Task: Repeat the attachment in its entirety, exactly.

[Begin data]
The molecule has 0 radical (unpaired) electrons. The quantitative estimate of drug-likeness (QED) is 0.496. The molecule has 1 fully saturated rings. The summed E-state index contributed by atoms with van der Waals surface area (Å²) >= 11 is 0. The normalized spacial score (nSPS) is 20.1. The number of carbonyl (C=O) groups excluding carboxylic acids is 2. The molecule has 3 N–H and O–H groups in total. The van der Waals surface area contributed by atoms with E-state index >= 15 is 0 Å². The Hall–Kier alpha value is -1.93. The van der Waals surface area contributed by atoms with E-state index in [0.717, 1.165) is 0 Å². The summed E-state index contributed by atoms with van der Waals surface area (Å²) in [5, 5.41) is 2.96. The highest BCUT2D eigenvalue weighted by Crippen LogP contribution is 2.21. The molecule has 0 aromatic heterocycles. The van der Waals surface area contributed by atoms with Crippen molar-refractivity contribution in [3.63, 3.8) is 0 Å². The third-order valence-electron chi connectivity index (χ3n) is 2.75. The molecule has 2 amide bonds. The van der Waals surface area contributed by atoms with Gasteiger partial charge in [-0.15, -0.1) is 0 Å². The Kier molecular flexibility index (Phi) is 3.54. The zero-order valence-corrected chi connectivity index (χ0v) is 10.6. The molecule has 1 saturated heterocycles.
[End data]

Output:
The molecule has 0 radical (unpaired) electrons. The quantitative estimate of drug-likeness (QED) is 0.496. The molecule has 1 fully saturated rings. The summed E-state index contributed by atoms with van der Waals surface area (Å²) >= 11 is 0. The normalized spacial score (nSPS) is 20.1. The number of carbonyl (C=O) groups excluding carboxylic acids is 2. The molecule has 3 N–H and O–H groups in total. The van der Waals surface area contributed by atoms with E-state index >= 15 is 0 Å². The Hall–Kier alpha value is -1.93. The van der Waals surface area contributed by atoms with E-state index in [0.717, 1.165) is 0 Å². The summed E-state index contributed by atoms with van der Waals surface area (Å²) in [5, 5.41) is 2.96. The highest BCUT2D eigenvalue weighted by Crippen LogP contribution is 2.21. The molecule has 0 aromatic heterocycles. The van der Waals surface area contributed by atoms with Crippen molar-refractivity contribution in [3.63, 3.8) is 0 Å². The third-order valence-electron chi connectivity index (χ3n) is 2.75. The molecule has 2 amide bonds. The van der Waals surface area contributed by atoms with Gasteiger partial charge in [-0.15, -0.1) is 0 Å². The Kier molecular flexibility index (Phi) is 3.54. The zero-order valence-corrected chi connectivity index (χ0v) is 10.6. The molecule has 1 saturated heterocycles.